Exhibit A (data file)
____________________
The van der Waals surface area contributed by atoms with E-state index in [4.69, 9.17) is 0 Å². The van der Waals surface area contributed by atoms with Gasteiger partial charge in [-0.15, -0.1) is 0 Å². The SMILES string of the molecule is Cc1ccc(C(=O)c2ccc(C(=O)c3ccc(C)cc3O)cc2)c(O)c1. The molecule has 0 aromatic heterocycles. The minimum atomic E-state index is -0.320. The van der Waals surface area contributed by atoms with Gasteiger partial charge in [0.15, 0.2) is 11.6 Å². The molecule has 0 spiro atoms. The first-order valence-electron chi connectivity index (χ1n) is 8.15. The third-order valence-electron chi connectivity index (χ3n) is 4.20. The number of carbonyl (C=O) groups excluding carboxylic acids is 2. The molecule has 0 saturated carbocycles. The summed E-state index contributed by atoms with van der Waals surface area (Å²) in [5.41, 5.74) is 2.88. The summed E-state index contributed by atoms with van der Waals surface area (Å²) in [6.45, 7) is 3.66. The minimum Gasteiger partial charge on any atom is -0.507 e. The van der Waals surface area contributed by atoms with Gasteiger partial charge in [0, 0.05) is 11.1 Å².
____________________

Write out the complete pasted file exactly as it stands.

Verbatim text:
The van der Waals surface area contributed by atoms with E-state index in [4.69, 9.17) is 0 Å². The van der Waals surface area contributed by atoms with Gasteiger partial charge in [-0.15, -0.1) is 0 Å². The SMILES string of the molecule is Cc1ccc(C(=O)c2ccc(C(=O)c3ccc(C)cc3O)cc2)c(O)c1. The molecule has 0 aromatic heterocycles. The minimum atomic E-state index is -0.320. The van der Waals surface area contributed by atoms with Gasteiger partial charge in [0.15, 0.2) is 11.6 Å². The molecule has 0 spiro atoms. The first-order valence-electron chi connectivity index (χ1n) is 8.15. The third-order valence-electron chi connectivity index (χ3n) is 4.20. The number of carbonyl (C=O) groups excluding carboxylic acids is 2. The molecule has 0 saturated carbocycles. The summed E-state index contributed by atoms with van der Waals surface area (Å²) in [5.41, 5.74) is 2.88. The summed E-state index contributed by atoms with van der Waals surface area (Å²) in [6.45, 7) is 3.66. The minimum Gasteiger partial charge on any atom is -0.507 e. The van der Waals surface area contributed by atoms with Gasteiger partial charge in [0, 0.05) is 11.1 Å².